The IRS announced June 8, 2011 that approximately 275,000 organizations lost their tax-exempt status because they did not file annual returns for three consecutive years. The IRS has published on its website separate lists of affected organizations for each state.
In PLR 20113041, the IRS revoked the tax exemption of a public charity based on excess benefit and private inurement issues revealed during the course of its examination. This ruling highlights practices that charities should avoid in order to maintain their tax-exempt status. This ruling also confirms that the IRS is paying close attention to what charities are doing in their “back” offices.
The Tax Court recently delivered some sound advice – do not play “cat and mouse” with the IRS. In Ohio Disability Association v. Commissioner, a Tax Court Memo filed November 12, 2009, the Tax Court rejected the petitioner’s request for a declaratory judgment that it qualified as a public charity. The court’s rejection was based on its inability to conclude that the organization would operate exclusively for exempt purposes.
Over the past few years, the IRS has become increasingly interested in monitoring the governance practices of tax-exempt organizations, particularly public charities. This interest has been shown through public statements of IRS officials, the addition of questions about board makeup and policies to the Form 990, an explanation of why the IRS considers governance important, and the development of training materials on governance for IRS personnel. Not all members of the exempt organizations community agree that the IRS should focus on governance. However, the IRS rationale is that a well-governed organization is a tax-compliant organization.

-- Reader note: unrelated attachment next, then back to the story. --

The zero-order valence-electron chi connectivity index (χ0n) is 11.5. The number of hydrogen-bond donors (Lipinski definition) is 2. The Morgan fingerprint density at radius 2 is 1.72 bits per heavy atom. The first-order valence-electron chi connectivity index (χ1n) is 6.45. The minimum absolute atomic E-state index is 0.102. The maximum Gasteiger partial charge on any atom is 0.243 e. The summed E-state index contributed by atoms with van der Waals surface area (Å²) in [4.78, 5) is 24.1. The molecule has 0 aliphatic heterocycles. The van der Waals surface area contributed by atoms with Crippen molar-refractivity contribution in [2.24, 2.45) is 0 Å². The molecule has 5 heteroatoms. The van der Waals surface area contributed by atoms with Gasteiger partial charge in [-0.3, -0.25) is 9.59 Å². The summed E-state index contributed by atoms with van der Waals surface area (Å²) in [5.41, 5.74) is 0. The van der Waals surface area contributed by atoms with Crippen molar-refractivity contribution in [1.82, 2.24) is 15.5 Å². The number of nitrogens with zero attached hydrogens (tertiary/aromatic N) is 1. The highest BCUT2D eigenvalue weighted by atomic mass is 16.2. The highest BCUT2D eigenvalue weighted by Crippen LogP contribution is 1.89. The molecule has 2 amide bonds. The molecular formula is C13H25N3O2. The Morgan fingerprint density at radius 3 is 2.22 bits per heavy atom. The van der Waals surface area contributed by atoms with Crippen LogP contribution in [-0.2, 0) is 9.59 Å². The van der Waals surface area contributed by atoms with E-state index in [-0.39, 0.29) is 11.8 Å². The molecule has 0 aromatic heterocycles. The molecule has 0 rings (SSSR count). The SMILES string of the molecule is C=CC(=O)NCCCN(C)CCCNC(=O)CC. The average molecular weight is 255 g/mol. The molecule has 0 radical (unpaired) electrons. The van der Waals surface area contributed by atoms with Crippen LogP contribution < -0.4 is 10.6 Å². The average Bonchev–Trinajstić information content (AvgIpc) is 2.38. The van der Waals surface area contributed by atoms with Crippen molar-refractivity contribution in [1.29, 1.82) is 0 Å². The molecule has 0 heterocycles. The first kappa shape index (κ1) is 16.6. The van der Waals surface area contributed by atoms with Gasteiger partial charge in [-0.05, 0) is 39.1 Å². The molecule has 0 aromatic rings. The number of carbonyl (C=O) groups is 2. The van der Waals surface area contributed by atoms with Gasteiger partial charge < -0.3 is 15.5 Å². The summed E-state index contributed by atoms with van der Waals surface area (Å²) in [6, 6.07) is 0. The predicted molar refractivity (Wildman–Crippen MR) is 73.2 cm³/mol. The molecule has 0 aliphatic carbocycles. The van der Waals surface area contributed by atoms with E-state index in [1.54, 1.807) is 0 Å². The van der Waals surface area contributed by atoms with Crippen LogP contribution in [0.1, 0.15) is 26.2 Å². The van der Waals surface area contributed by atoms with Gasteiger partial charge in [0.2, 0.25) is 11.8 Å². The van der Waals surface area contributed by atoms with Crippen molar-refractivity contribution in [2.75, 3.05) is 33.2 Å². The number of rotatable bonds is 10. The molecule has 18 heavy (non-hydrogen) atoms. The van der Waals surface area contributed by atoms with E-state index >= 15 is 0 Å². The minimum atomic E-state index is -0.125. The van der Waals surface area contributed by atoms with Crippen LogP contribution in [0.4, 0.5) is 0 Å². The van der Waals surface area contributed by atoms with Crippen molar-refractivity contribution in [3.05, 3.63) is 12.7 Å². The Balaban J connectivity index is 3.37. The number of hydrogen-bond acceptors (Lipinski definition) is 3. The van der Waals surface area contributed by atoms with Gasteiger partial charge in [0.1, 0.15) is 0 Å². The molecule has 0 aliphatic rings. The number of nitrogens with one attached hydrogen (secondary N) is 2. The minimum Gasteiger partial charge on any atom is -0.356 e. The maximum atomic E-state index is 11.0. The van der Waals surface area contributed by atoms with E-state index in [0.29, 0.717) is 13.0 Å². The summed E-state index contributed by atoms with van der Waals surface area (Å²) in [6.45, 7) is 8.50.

The IRS has now developed and released a governance issues checklist (the Governance Check Sheet) to be completed in each audit of an exempt organization. The checklist provides a very specific roadmap for exempt organizations to compare their practices and policies with what the IRS wants to see and to make adjustments where necessary.
In Announcement 2009-88, set to be published in Internal Revenue Bulletin 2009-52, dated December 28, 2009, the IRS lists organizations that have failed to establish or have been unable to maintain their status as public charities or as private operating foundations.
Continue reading for the full text of the Annoucement.